Hundreds of volunteers on Wednesday began removing the nearly 900,000 blood-red ceramic poppies from an installation at the Tower of London to honour the UK forces killed in World War I.
The artwork has proved hugely popular, with more than five million people travelling to the landmark to see “Blood Swept Lands and Seas of Red” in the 11th-century castle’s moat.
Floodlights have also been kept on for night viewings.
The last poppy was planted by a 13-year-old cadet on Armistice Day on Tuesday, marking the end of the 1914-1918 war when people around Britain held a traditional two-minute silence.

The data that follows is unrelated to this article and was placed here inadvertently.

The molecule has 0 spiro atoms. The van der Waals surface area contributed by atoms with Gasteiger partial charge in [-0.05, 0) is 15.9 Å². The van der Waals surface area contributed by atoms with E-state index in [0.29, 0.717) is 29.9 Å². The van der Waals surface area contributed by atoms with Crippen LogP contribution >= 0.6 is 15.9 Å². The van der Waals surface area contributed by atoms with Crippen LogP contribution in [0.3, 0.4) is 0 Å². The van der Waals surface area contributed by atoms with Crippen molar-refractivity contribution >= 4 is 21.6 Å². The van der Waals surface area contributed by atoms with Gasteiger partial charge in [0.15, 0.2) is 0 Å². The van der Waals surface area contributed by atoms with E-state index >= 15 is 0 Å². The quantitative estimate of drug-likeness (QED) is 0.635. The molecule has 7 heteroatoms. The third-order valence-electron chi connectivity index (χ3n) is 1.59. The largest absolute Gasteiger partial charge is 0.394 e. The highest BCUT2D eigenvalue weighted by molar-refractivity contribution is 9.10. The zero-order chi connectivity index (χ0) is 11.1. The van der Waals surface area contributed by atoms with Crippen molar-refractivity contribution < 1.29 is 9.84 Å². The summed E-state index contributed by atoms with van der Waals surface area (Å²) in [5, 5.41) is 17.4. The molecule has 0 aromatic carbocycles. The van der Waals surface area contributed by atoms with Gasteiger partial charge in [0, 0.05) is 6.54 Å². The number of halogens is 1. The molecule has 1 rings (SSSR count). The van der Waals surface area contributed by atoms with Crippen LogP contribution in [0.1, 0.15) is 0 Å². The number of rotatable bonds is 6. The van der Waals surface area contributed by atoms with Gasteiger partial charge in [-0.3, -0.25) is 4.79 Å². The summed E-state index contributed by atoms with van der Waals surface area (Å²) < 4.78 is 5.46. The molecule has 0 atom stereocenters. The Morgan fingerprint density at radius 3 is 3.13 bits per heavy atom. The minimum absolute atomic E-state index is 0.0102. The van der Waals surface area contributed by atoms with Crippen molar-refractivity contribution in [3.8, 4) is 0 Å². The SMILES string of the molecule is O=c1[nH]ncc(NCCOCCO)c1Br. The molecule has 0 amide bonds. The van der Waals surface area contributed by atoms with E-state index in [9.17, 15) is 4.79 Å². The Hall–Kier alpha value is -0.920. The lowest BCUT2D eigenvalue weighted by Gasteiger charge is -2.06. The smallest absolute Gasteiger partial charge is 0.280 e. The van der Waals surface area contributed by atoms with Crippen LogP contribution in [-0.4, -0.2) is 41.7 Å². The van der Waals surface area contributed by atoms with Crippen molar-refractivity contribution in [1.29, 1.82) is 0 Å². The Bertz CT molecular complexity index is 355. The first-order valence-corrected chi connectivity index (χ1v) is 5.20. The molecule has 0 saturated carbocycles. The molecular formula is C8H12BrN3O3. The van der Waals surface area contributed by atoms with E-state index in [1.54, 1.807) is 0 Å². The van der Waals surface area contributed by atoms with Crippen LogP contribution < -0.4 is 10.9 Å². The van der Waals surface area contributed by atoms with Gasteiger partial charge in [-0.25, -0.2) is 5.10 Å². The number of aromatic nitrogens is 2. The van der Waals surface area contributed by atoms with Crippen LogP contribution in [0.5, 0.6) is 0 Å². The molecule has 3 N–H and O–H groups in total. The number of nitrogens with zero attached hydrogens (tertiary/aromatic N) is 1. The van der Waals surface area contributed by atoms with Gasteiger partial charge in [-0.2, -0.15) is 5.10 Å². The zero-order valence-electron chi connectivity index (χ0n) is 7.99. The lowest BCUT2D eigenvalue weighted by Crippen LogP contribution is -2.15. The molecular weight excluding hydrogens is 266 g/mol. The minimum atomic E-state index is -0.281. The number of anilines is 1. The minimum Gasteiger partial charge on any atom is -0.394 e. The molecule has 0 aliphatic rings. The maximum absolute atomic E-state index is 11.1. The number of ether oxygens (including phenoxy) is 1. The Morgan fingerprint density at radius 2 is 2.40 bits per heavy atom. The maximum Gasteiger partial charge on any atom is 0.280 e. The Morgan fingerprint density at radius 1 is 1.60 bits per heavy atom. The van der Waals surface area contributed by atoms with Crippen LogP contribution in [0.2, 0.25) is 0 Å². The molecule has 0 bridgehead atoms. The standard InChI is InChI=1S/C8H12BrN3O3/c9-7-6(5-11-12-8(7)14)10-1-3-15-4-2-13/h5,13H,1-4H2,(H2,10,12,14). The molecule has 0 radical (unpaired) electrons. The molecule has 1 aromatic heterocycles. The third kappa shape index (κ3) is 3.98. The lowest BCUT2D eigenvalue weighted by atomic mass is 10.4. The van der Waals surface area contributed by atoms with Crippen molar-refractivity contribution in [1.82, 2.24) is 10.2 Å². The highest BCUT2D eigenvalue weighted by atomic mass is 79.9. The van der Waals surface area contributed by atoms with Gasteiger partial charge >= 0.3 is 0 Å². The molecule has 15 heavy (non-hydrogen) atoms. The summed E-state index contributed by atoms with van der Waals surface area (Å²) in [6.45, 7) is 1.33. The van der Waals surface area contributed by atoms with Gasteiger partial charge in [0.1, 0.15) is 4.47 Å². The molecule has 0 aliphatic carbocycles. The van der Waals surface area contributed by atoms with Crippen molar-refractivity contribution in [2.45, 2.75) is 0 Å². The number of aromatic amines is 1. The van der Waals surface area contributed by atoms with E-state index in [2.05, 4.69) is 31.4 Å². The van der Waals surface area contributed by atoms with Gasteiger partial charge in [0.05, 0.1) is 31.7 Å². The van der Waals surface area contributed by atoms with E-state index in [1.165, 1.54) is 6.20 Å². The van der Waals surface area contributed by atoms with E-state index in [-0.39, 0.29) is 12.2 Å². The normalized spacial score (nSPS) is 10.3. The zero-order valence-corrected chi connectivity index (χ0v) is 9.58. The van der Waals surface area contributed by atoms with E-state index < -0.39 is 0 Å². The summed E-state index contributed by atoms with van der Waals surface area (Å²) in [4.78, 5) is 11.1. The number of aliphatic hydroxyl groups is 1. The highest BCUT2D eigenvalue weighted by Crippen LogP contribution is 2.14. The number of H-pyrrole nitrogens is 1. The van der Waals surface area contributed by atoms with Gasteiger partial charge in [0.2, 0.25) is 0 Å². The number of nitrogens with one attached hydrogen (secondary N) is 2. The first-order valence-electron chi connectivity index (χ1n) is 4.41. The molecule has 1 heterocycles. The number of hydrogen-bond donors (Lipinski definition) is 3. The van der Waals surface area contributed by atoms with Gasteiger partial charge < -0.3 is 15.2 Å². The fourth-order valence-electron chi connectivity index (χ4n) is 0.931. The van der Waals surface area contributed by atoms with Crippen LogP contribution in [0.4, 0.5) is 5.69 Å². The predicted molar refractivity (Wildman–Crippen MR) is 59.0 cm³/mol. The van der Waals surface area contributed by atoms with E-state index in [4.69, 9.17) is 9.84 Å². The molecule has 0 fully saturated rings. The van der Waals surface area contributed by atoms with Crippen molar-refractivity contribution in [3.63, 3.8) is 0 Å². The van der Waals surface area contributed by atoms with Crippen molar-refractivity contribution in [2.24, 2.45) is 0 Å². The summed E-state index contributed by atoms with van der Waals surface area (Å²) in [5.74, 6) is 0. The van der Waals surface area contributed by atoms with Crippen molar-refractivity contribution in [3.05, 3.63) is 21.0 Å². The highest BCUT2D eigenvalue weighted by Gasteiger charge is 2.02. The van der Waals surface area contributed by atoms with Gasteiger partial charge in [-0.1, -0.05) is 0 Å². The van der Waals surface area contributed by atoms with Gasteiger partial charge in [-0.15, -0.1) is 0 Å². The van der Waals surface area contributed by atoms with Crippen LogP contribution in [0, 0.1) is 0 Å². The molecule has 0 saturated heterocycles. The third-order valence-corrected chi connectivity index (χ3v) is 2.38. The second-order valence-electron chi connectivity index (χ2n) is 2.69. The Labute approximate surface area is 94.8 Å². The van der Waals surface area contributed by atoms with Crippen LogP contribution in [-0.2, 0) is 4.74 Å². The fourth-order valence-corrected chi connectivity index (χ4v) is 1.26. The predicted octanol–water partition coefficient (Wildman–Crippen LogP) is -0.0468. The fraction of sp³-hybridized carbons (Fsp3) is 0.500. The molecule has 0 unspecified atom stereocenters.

The poppies have all been pre-sold for veterans’ charities and will now be dispatched to their owners, with organisers resisting public calls for the display to be extended.
Parts of the display will stay in place until the end of November.
The 888,246 poppies represent all the identified graves and dead commemorated on memorials of the Commonwealth War Graves Commission, who were serving in the United Kingdom forces.
The figure therefore includes troops from British empire colonies, but does not include those from the separate forces of Australia, Canada, India, New Zealand and South Africa.